In other news, Naloxone deficiency has been predicted and more details on the prevalence of hepatitis in children have been revealed.
The Hill: Native Americans have seen a fivefold increase in severe opioid overdoses over two decades, the study said.
Severe overdose among Native Americans is on the rise as the United States is embroiled in a growing opioid crisis. A new study published this week in the BMJ Open Journal found that opioid overdose deaths among the American Indian and Alaska Native communities increased fivefold between 1999 and 2019, while the overall number of drug overdoses in the United States increased fourfold since 1999. … The authors of the study teach only the overdose deaths responsible for opioids, the combination of opioids with other drugs and alcohol, and the 12-year-old American Indian and Alaska natives associated with certain types of opioids and As Benito Luna-Herrera in her seventh-grade social studies class. . , He is wary of signs of internal unrest And nowadays it has a lot .. (Guzman, 5/3)
Axios: Opioid settlement can lead to naloxone deficiency
A recent opioid settlement deal could hurt Teva Pharmaceuticals in three states, creating a shortage of treatment and opioid reversal drugs in the rest of the country, a pair of House lawmakers have warned Attorney General Merrick Garland. Allowing a single company to provide free treatment for an entire patient population could limit competition and reduce physicians. As part of settling the claim, it helped fuel the opioid epidemic, with Teva agreeing to pay more than $ 220 million in overdose drug naloxone and other opioid treatments in Texas, Florida and Rhode Island in lieu of financial compensation. (Bettelheim, 5/3)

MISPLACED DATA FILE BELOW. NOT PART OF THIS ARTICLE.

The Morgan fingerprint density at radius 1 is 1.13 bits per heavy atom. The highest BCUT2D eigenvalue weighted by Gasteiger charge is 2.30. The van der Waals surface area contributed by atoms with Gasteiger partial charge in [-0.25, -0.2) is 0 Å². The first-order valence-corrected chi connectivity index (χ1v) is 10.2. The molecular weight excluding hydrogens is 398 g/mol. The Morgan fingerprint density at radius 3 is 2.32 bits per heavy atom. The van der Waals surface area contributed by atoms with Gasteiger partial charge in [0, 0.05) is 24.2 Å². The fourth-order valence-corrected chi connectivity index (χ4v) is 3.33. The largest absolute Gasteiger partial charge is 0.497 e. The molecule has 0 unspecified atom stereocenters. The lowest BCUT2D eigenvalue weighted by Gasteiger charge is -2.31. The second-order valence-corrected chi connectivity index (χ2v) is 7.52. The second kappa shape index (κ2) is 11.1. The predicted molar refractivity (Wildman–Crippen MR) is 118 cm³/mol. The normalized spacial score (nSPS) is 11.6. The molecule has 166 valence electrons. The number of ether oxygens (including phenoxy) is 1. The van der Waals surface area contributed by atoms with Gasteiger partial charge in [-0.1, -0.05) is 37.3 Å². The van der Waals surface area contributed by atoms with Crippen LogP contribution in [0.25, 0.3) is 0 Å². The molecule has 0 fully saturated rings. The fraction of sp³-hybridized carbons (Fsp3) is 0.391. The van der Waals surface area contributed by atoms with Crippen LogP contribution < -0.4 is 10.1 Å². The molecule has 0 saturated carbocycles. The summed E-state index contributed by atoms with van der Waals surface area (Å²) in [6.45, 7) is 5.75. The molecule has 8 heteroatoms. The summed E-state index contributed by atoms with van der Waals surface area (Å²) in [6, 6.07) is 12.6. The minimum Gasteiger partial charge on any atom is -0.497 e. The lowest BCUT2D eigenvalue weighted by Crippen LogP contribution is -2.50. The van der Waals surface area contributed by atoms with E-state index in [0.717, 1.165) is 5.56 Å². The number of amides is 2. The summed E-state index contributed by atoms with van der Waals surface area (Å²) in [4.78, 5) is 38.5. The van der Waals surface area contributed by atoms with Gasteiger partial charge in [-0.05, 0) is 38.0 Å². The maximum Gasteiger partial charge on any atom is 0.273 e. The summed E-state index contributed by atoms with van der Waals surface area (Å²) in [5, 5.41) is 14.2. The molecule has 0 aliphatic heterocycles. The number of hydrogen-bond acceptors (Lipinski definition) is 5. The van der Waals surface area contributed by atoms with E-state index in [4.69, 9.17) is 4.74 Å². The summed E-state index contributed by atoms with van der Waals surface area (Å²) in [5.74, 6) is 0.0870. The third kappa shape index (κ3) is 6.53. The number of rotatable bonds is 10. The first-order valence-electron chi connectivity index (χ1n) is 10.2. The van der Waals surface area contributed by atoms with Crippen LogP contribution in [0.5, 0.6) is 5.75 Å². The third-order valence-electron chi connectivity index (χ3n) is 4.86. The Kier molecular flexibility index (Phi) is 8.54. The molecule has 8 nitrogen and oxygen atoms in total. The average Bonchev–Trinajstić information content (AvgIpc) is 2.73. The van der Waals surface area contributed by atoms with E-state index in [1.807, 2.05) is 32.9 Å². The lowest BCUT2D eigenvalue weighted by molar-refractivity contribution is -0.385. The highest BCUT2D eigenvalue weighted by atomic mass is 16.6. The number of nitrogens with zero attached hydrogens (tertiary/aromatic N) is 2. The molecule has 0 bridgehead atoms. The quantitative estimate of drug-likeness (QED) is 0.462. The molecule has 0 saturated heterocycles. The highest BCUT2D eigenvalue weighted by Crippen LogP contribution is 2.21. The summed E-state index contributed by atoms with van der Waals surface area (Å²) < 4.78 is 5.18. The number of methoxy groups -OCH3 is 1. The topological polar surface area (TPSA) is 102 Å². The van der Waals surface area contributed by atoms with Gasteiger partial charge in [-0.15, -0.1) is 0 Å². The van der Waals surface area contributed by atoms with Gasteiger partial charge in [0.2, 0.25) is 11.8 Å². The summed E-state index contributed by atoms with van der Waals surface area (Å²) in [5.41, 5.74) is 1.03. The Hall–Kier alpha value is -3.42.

The Washington Post: Mental health, substance abuse disorders, fewer people are smoking
Depression and substance abuse disorders stereotypically come with one aspect of smoking. New data, however, show that the number of people with mental health and substance abuse disorders is declining rapidly. A JAMA study found a “significant reduction” in cigarette smoking between 2006 and 2019 between depression, substance abuse disorder and both. (Blackmore, 5/3)
ABC News: The Fentanyl Trip: How Drugs Are Coming to America
As fentanyl overdoses and deaths are on the rise across America, investigators are setting their sights internationally to stop the flow. Police and other experts say fentanyl and fentanyl-laced pills have been illegally imported from outside China and even smuggled across the U.S.-Mexico border. “I’ve been doing this for about 10 years now. And at one point, we never found fentanyl. Now we’re holding it all the time – and it’s coming in different shapes,” said Robert Meza, an import specialist at the U.S. Customs and Border Protection Agency, ABC. Told the news. (Ordonez, Luna, Salzman and Pereira, 5/3)
AP: Washington Reaches 518M Settlement with Opioid Distributors